One of the victim’s friends saw her weeping and she revealed the incident to the friend.  Court judgment also stated that the Kesang Wangchuk had on many occasions sexually harassed her. “He also sent her many inappropriate messages.”

(adsbygoogle = window.adsbygoogle || []).push({});

The victim appealed to the police on September 13 last year.  Police prosecuted the case and the legal representative of the police appealed to the court to imprison the defendant between one to 12 months.

The medical report mentioned that the victim suffered adjustment disorder with dysphoric mood and disturbed sleep.

The project supervisor was the one who helped victim to get a job at RTP. The victim was only around six months into the job when the incident happened.

One of the employees of the RTP confessed to the police that the officer touched the victim inappropriately on one occasion while they were arranging the office items.

Two days after the incident, Kesang Wangchuk went to the victim’s house with a cake. There were also recordings of a phone conversation between the victim and the defendant that took place on September 8.

Kesang Wangchuk and his two male co-workers tried to change the case scenario. However, what they presented to the police was not matching.

(adsbygoogle = window.adsbygoogle || []).push({});

His two friends on September 9 told police that they were in the office on September 7 and the victim cried and went out of the office after Kesang Wangchuk criticised the poem she wrote.     On October 4, his two friends said that they were not in the office on September 7 and the victim cried and went out of the office on July 3.

Kesang Wangchuk on September 7 submitted to the police: “On Tuesday, 7th September, I had to comment adversely on some written work she had produced for the office.  Her reaction to the criticism was to burst into tears and rush out of the office. At the time two other staff were present in the office, Ugyen Norlha and Jamyang Rinchen.”

On September 17, he reported to the police: “When making my original statement to the police, in the stress of the situation, I regret that there was confusion regarding the two occasions on 3rd September and on 7th September, when she  burst into tears on receiving criticism of some work she had done for the RTP.”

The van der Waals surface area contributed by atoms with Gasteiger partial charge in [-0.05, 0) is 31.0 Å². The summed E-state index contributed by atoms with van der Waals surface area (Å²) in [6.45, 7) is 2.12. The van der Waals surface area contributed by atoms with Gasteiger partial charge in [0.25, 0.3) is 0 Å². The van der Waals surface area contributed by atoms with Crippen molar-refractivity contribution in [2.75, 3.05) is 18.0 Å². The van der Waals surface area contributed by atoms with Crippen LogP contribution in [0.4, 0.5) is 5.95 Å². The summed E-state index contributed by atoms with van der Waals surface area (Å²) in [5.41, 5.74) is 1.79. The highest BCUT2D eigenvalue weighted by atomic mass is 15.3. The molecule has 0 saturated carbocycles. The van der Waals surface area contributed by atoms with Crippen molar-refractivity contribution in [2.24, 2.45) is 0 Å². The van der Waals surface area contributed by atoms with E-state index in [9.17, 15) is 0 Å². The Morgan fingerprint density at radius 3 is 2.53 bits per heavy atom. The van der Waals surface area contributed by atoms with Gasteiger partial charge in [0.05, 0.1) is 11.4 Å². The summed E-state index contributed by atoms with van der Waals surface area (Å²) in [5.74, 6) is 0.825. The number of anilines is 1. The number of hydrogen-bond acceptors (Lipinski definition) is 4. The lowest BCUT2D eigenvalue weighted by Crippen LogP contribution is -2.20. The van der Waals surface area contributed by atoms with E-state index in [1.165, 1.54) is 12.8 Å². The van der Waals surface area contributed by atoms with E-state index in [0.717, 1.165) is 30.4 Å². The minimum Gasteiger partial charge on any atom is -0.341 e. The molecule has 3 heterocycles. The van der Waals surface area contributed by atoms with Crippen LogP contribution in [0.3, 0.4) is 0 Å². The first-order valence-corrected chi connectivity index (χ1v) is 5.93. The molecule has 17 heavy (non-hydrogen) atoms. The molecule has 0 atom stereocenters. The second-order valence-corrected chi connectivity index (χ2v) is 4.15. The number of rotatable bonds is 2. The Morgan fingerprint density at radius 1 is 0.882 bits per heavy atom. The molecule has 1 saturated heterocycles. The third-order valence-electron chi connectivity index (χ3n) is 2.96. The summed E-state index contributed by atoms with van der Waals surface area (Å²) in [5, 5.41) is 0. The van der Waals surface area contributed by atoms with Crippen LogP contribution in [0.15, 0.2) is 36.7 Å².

“I wrongly stated that on 7th September there were two or three staff in the RTP office when she left my office in tears,” he said to the police.

The judgment said that Kesang Wangchuk being an officer had failed in his responsibility and couldn’t maintain the code of conduct of the office.

(adsbygoogle = window.adsbygoogle || []).push({});

157 youths involved in drug cases in seven months 

Wed, 09/07/2022 - 11:05

Chhimi Dema 

Thimphu Police saw 139 youths involved in drug-related cases between January and July this year. Thimphu recorded the highest youth involvement compared to other dzongkhags.

A total of 157 young people were arrested in the country.

According to the deputy police chief, Colonel Passang Dorji, there is a drug network in the country with Bhutanese dealers across the borders and supplying drugs within. “In attempts of earning fast money, they are damaging our youth.”

The police, he said, are working to track the drug suppliers in the country.

The police recently found that some dealers were mixing drugs together and selling them labelling them as Brown Sugar (an adulterated form of heroin) or cocaine.

“This drug will have a detrimental impact on the health of the consumer or it could lead to their death because it is a mix of psychotropic drugs,” Colonel Passang Dorji said.

He said that as law enforcers, the police arrest and charge-sheet the persons involved. “And this is not the solution to bring tranquillity to the country. Other agencies should play their role and bring out solutions to solve these issues.”

(adsbygoogle = window.adsbygoogle || []).push({});

Records with the police show that 1,707 crimes were reported in the country until July 2022.

A total of 2,819 cases were reported in 2021, and 3,080 cases in 2020.

Colonel Passang Dorji said that crime cases with youth involvement are increasing.

“We are highly concerned about their engagement in unproductive activities bringing disharmony in the communities,” the colonel said. “We are strategising control programmes such as patrolling and monitoring as per the development of crimes.”

He said that most youth issues arise at nights when the dance clubs are open in the city.

He said that youth fight among themselves for trivial reasons such as staring or pushing leading to battery, assaults, and even stabbing cases.